To configure, submit and control the execution of the job, as well as to monitor its progress, use a Job object. Take care of configuring it (via its set() methods) before submitting the job or an IllegalStateException will be thrown.

In a Hadoop cluster, the JAR package will be distributed around the cluster, to allow Hadoop to locate this JAR we pass a class in the Job ’s setJarByClass() method.

Next, we specify the input and output paths by calling the static addInputPath() (or setInputPaths) method on FileInputFormat() (with a file, directory or file pattern) and the static setOutputPath() method on FileOutputFormat (with a non-existing directory, in order to avoid data loss from another job) respectively.

Then, the job is configured with the Mapper class and the Reducer class.

There is no need for specifying the map output types because they are the same than the ones produced by the Reducer class, but we need to indicate the output types for the reduce function.

Finally, the waitForCompletion() method on Job submits the job and waits for it to finish. The argument is a flag for verbosity in the generated output. The return value indicates success (true) or failure (false). We use it for the the program’s exit code (0 or 1).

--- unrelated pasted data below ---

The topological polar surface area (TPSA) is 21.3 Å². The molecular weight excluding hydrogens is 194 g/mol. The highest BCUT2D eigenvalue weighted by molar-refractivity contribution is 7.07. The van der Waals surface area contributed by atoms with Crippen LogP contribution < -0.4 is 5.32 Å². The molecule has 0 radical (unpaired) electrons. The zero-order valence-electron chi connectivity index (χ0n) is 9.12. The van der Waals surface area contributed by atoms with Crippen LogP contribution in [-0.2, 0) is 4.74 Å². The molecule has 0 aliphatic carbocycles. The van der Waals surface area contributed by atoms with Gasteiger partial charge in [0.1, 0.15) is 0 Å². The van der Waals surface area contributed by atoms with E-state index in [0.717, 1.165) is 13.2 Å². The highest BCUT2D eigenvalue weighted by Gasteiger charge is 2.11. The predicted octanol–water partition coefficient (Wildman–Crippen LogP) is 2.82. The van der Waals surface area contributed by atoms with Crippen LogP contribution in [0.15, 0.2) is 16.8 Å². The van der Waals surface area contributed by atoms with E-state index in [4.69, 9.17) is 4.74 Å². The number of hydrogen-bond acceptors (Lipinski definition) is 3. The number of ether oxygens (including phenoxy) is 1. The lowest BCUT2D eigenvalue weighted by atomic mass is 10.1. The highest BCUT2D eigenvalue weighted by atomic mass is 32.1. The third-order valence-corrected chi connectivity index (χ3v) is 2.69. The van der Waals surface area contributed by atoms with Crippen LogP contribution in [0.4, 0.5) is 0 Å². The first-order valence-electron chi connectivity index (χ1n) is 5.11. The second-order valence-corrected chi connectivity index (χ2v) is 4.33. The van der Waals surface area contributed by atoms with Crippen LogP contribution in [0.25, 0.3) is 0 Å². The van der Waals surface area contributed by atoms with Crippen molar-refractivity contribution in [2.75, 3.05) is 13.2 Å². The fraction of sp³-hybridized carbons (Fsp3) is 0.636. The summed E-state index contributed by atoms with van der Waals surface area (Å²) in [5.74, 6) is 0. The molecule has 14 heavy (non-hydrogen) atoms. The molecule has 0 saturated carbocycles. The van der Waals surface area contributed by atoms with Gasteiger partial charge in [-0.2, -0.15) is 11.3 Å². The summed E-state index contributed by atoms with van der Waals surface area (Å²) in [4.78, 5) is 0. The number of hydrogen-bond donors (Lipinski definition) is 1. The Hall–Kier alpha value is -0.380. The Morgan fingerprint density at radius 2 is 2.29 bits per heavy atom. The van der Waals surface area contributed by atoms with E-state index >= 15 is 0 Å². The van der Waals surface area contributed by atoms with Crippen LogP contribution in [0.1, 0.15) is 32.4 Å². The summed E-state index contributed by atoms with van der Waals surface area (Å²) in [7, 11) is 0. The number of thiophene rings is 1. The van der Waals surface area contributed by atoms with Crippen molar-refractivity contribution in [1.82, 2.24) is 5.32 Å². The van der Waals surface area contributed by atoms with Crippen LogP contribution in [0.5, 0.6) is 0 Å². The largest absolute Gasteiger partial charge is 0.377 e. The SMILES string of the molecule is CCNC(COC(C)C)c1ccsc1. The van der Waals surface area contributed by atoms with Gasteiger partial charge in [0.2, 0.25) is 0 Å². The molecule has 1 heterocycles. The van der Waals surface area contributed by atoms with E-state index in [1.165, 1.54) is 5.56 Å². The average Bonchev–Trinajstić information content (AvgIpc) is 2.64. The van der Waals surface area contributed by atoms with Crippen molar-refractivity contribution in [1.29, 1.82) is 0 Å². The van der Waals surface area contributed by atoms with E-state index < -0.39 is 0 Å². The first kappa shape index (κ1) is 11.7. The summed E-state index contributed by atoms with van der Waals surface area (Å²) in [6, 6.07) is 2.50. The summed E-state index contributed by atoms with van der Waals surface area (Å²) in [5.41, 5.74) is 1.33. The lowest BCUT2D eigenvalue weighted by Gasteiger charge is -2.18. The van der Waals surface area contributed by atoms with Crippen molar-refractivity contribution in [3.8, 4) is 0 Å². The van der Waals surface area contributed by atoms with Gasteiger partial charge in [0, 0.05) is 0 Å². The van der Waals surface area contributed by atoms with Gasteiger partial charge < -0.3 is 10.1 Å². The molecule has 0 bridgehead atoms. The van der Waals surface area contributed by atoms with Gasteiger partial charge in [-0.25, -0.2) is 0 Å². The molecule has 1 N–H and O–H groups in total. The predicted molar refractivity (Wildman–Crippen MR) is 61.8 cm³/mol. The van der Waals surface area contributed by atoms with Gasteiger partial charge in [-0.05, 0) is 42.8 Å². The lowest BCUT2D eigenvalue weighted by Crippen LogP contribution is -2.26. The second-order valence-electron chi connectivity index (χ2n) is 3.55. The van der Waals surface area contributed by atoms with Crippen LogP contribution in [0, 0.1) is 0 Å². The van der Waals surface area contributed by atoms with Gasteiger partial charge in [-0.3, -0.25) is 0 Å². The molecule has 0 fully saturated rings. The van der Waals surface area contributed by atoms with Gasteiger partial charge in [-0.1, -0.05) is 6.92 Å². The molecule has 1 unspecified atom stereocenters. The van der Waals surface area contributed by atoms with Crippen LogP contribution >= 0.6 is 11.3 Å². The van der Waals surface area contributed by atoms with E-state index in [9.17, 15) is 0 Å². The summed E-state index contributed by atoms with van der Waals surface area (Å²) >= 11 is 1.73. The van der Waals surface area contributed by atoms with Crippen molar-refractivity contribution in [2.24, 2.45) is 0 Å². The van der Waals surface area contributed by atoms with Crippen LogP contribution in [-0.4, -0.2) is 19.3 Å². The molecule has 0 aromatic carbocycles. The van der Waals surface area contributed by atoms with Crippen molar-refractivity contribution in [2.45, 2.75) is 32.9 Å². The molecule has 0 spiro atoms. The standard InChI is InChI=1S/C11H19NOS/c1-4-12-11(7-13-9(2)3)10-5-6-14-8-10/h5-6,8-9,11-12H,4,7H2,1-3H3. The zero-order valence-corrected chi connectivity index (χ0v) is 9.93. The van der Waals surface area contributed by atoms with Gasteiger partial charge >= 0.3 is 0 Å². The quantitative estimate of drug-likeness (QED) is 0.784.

Running the program

The source code is available at github. You can download it, go to the directory and just run the next commands:

You will see something like this:

And you can take a look to the result using:

Regarding this example, I have to mention a couple of things:

  1. The code includes a data directory containing a text file (yes, the constitution of the USA)

    • Yes, the program need some improvements for not considering the commas and something like that.
    • It’s funny to see the most repeated words (the, of, shall, and, to, be, or, in, by, a) and the most important words (United, States, President)
  2. Due to a problem with Hadoop and IPv6, it doesn’t work with pseudistributed mode due to a connection exception ( Call […] to localhost:8020 failed on connection exception: Connection refused; For more details see: For this example is enough to use local mode (just recover the original core-site.xml, hdfs-site.xml, mapred-site.xml and yarn-site.xml and you can also stop the HDFS, YARN, and MapReduce daemons. See above)


Author: Javier (@jbbarquero)

Java EE developer, swim addict, occasional videogames player, fan of Ben Alex and Shamus Young, and deeply in love with my wife. Sooner or later I'll dedicate a post to expand this simple introduction.